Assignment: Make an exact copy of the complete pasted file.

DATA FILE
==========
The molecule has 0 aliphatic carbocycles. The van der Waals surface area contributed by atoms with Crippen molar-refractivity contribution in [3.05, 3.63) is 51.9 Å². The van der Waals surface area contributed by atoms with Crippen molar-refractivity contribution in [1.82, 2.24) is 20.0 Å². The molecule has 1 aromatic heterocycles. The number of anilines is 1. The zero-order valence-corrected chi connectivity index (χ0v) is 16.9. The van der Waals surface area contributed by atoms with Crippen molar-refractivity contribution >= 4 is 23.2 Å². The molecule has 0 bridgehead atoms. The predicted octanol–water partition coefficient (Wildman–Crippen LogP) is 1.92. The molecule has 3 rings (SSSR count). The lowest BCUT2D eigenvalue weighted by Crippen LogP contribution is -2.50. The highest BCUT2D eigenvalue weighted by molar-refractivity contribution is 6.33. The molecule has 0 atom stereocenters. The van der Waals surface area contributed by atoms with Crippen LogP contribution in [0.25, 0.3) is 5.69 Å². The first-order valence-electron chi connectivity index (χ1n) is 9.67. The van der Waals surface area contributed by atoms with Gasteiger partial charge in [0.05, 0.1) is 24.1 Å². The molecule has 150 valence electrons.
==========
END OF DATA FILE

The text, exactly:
The molecule has 0 aliphatic carbocycles. The van der Waals surface area contributed by atoms with Crippen molar-refractivity contribution in [3.05, 3.63) is 51.9 Å². The van der Waals surface area contributed by atoms with Crippen molar-refractivity contribution in [1.82, 2.24) is 20.0 Å². The molecule has 1 aromatic heterocycles. The number of anilines is 1. The zero-order valence-corrected chi connectivity index (χ0v) is 16.9. The van der Waals surface area contributed by atoms with Crippen molar-refractivity contribution >= 4 is 23.2 Å². The molecule has 0 bridgehead atoms. The predicted octanol–water partition coefficient (Wildman–Crippen LogP) is 1.92. The molecule has 3 rings (SSSR count). The lowest BCUT2D eigenvalue weighted by Crippen LogP contribution is -2.50. The highest BCUT2D eigenvalue weighted by molar-refractivity contribution is 6.33. The molecule has 0 atom stereocenters. The van der Waals surface area contributed by atoms with Crippen LogP contribution in [0.25, 0.3) is 5.69 Å². The first-order valence-electron chi connectivity index (χ1n) is 9.67. The van der Waals surface area contributed by atoms with Gasteiger partial charge in [0.05, 0.1) is 24.1 Å². The molecule has 150 valence electrons.